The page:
Search for gravitational waves associated with γ-ray bursts detected by the interplanetary network

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dc.identifier.uri http://dx.doi.org/10.15488/2129
dc.identifier.uri http://www.repo.uni-hannover.de/handle/123456789/2154
dc.contributor.author Aasi, J.
dc.contributor.author Allen, Bruce
dc.contributor.author Ast, Stefan
dc.contributor.author Aufmuth, Peter
dc.contributor.author Danzmann, Karsten
dc.contributor.author Kaufer, S.
dc.contributor.author Lück, Harald
dc.contributor.author Meier, Tobias
dc.contributor.author Schnabel, R.
dc.contributor.author Vahlbruch, H.
dc.contributor.author Willke, Benno
dc.contributor.author et al.
dc.contributor.author LIGO Scientific Collaboration
dc.contributor.author Virgo Collaboration
dc.date.accessioned 2017-10-26T08:40:27Z
dc.date.available 2017-10-26T08:40:27Z
dc.date.issued 2014
dc.identifier.citation Aasi, J.; Abbott, B.P.; Abbott, R.; Abbott, T.; Abernathy, M.R. et al.: Search for gravitational waves associated with γ-ray bursts detected by the interplanetary network. In: Physical Review Letters 113 (2014), Nr. 1, No. 11102. DOI: https://doi.org/10.1103/PhysRevLett.113.011102
dc.description.abstract We present the results of a search for gravitational waves associated with 223 γ-ray bursts (GRBs) detected by the InterPlanetary Network (IPN) in 2005–2010 during LIGO’s fifth and sixth science runs and Virgo’s first, second, and third science runs. The IPN satellites provide accurate times of the bursts and sky localizations that vary significantly from degree scale to hundreds of square degrees. We search for both a well-modeled binary coalescence signal, the favored progenitor model for short GRBs, and for generic, unmodeled gravitational wave bursts. Both searches use the event time and sky localization to improve the gravitational wave search sensitivity as compared to corresponding all-time, all-sky searches. We find no evidence of a gravitational wave signal associated with any of the IPN GRBs in the sample, nor do we find evidence for a population of weak gravitational wave signals associated with the GRBs. For all IPN-detected GRBs, for which a sufficient duration of quality gravitational wave data are available, we place lower bounds on the distance to the source in accordance with an optimistic assumption of gravitational wave emission energy of 10−2M⊙c2 at 150 Hz, and find a median of 13 Mpc. For the 27 short-hard GRBs we place 90% confidence exclusion distances to two source models: a binary neutron star coalescence, with a median distance of 12 Mpc, or the coalescence of a neutron star and black hole, with a median distance of 22 Mpc. Finally, we combine this search with previously published results to provide a population statement for GRB searches in first-generation LIGO and Virgo gravitational wave detectors and a resulting examination of prospects for the advanced gravitational wave detectors. © 2014 The American Physical Society eng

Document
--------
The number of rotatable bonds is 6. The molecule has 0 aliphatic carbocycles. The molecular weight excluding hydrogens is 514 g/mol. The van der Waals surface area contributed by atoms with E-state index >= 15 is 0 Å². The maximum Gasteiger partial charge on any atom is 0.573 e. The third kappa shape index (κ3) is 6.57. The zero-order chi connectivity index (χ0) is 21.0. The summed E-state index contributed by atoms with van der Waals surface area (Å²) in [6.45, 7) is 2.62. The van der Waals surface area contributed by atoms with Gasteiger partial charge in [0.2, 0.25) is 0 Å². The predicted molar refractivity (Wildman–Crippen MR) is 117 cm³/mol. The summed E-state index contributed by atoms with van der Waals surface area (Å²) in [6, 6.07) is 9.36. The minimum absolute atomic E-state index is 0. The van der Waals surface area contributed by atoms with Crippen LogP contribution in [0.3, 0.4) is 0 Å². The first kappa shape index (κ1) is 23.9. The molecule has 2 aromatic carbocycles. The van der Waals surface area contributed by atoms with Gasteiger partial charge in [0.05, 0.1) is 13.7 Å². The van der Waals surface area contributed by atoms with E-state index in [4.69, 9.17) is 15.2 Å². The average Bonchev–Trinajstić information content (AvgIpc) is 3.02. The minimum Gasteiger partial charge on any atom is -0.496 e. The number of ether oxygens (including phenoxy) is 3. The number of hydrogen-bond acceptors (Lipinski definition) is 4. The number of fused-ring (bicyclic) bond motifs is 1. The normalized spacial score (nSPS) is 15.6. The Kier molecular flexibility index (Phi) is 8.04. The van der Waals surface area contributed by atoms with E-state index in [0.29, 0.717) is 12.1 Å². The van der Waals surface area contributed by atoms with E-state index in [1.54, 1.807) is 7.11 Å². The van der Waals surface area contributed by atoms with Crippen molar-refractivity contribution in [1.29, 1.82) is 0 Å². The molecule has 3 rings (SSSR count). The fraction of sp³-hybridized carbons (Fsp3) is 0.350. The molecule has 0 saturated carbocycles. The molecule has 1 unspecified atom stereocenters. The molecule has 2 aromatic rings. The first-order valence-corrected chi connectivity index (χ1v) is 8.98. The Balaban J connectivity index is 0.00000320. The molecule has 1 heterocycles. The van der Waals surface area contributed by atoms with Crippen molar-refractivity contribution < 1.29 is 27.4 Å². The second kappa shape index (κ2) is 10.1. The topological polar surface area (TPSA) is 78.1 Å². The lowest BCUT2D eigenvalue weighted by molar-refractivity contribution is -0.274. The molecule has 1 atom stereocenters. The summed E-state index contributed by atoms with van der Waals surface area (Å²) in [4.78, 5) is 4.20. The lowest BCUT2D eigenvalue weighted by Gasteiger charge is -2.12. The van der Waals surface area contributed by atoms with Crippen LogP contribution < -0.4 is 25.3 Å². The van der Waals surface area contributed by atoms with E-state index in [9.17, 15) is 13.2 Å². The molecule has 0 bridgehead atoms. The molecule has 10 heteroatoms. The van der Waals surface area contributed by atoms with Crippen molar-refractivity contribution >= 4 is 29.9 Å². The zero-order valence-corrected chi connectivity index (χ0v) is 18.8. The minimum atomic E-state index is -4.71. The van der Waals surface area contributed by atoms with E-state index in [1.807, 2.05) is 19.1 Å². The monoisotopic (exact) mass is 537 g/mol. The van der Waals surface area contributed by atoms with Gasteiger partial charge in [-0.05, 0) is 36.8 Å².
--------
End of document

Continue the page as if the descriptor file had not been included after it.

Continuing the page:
dc.language.iso eng
dc.publisher College Park, MD : American Physical Society
dc.relation.ispartofseries Physical Review Letters 113 (2014), Nr. 1
dc.rights Es gilt deutsches Urheberrecht. Das Dokument darf zum eigenen Gebrauch kostenfrei genutzt, aber nicht im Internet bereitgestellt oder an Außenstehende weitergegeben werden.
dc.subject Gravitational waves eng
dc.subject Gamma-Ray Bursts eng
dc.subject Gravitationswelle ger
dc.subject.ddc 530 | Physik ger
dc.title Search for gravitational waves associated with γ-ray bursts detected by the interplanetary network eng
dc.type article
dc.type Text
dc.relation.issn 0031-9007
dc.relation.doi https://doi.org/10.1103/PhysRevLett.113.011102
dc.bibliographicCitation.issue 1
dc.bibliographicCitation.volume 113
dc.bibliographicCitation.firstPage 11102
dc.description.version publishedVersion
tib.accessRights frei zug�nglich


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